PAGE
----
Treatment and Recovery:
Global Perspective from a Hubert Humphrey Fellow
Samuel Cudjoe Hanu, M.S., IPAS
Accra Psychiatric Hospital
A dream comes true
1995, I was in secondary school and president of the Interact Club of Accra Academy, Ghana, a junior service club of Rotary International. We had an opportunity to travel to the United States to attend the World Scholar Athletics Games in Rhode Island. I really wanted to attend, but I knew that our club could not afford to send me, nor could my parents.
Twenty-two years down the lane, in March 2017, I was a Hubert H. Humphrey Fellow on my way to Rhode Island to attend the Addiction Technology Transfer Network Meeting as a special guest.
And in May, I participated in the 2017 graduation ceremony for the Virginia Commonwealth University, with a Master of Science from the International Program in Addiction Studies (IPAS), jointly operated by Virginia Commonwealth University (VCU), Kings College in London, and the University of Adelaide in Australia.
Here's the story of my journey.
Training as a psychiatric nurse
After completing my secondary school education in 1996, I attended a Nurses Training College in Accra.
While completing my internship at Korle Bu Teaching Hospital, the premier teaching hospital in Ghana, I asked a patient on admission for advice on my next move academically. He recommended that, as a psychiatric nurse, I could specialize in addictions since it is an uncharted field in Ghana. That was the ‘aha’ moment for me.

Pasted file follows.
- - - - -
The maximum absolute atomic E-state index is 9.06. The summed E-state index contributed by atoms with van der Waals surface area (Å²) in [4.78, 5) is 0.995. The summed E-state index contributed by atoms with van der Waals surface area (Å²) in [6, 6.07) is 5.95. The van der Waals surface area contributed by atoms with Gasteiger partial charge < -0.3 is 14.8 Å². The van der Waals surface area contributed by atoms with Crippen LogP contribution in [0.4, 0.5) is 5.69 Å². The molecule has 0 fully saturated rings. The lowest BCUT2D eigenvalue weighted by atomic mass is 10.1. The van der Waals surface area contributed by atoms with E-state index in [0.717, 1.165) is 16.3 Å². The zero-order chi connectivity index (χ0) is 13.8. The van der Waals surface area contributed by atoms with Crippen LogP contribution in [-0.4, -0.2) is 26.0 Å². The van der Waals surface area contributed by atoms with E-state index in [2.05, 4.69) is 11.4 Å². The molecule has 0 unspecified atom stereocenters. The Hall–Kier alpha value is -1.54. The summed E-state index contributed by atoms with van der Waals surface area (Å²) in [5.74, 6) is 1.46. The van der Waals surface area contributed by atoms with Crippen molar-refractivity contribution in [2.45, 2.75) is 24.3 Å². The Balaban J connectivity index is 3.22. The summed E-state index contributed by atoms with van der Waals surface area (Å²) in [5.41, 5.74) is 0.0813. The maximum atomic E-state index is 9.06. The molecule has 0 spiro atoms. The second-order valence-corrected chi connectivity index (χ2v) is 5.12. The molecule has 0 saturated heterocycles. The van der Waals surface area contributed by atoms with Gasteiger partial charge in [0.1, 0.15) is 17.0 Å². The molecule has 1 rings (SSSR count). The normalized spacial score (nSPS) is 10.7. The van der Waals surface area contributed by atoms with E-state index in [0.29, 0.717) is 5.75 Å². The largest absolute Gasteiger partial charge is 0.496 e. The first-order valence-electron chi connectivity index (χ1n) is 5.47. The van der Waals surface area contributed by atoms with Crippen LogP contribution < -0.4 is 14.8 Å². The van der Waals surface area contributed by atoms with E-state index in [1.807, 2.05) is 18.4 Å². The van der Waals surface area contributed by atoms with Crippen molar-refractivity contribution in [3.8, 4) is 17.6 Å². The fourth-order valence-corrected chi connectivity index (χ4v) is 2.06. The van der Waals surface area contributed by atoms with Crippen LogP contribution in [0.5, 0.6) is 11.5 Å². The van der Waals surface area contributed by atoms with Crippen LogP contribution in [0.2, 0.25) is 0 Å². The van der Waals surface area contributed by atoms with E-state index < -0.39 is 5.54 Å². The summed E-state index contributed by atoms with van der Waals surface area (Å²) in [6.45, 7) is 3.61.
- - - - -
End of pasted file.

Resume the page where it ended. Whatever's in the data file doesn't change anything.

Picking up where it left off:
After earning my diploma as a Registered Mental Nurse (RMN), I began practicing as a psychiatric nurse at Accra Psychiatric Hospital, in 2001. At one point, I served as the deputy (assistant) ward in charge of one of the largest wards in the hospital. The ward had more than 300 patients, and about half had diagnoses related to alcohol and drugs. Many of the hospital staff members also had issues with alcohol and drugs. I remember one staff member in particular who was admitted to my ward with alcoholism and went through withdrawal “cold turkey.” Worst of all, this person never had the chance to talk to a drug counselor and finally succumbed to alcoholism.
Sadly, this is the story of many people struggling with alcohol use disorder in Ghana.
I was reassigned to head the medical ward of the hospital, which also doubles as the detoxification unit of the hospital for males. We treated several patients who were withdrawing from alcohol but some, unfortunately, we lost. I saw the effects first-hand.
Substance Use Services in Ghana
These stories highlight the problem of alcohol and other substance use disorders in Ghana. Additionally, while Ghana has laws on drunk driving, police lack the resources to enforce these laws. Restrictions on alcohol advertising, especially during prime time, are poor. Children sing along to alcoholic advertisements, and it’s not uncommon for them to be sent out to buy alcohol for adults or for themselves. Drug testing is not common, and the most frequent drugs of abuse in Ghana are alcohol and marijuana. Other drugs are also becoming a source of concern.
According to the country profile for Ghana
, published as part of the World Health Organization (WHO) ATLAS 2010
global report on substance use disorders:
- No epidemiological data are available on SUDs in Ghana
- There is no substance abuse policy and law
- Drug courts are not available
- 70 percent of treatment is in mental health institutions
- There is no budget allocation for SUD treatment and prevention
- Less than 10 percent who need treatment receive it
Recovery in Ghana
A few years back, Alcoholics Anonymous or Narcotics Anonymous meetings were non-existent in Ghana, but they are becoming more available. At the Accra Psychiatric hospital where I work, AA meetings are held once in a week, and these meetings do not have strong support from the staff.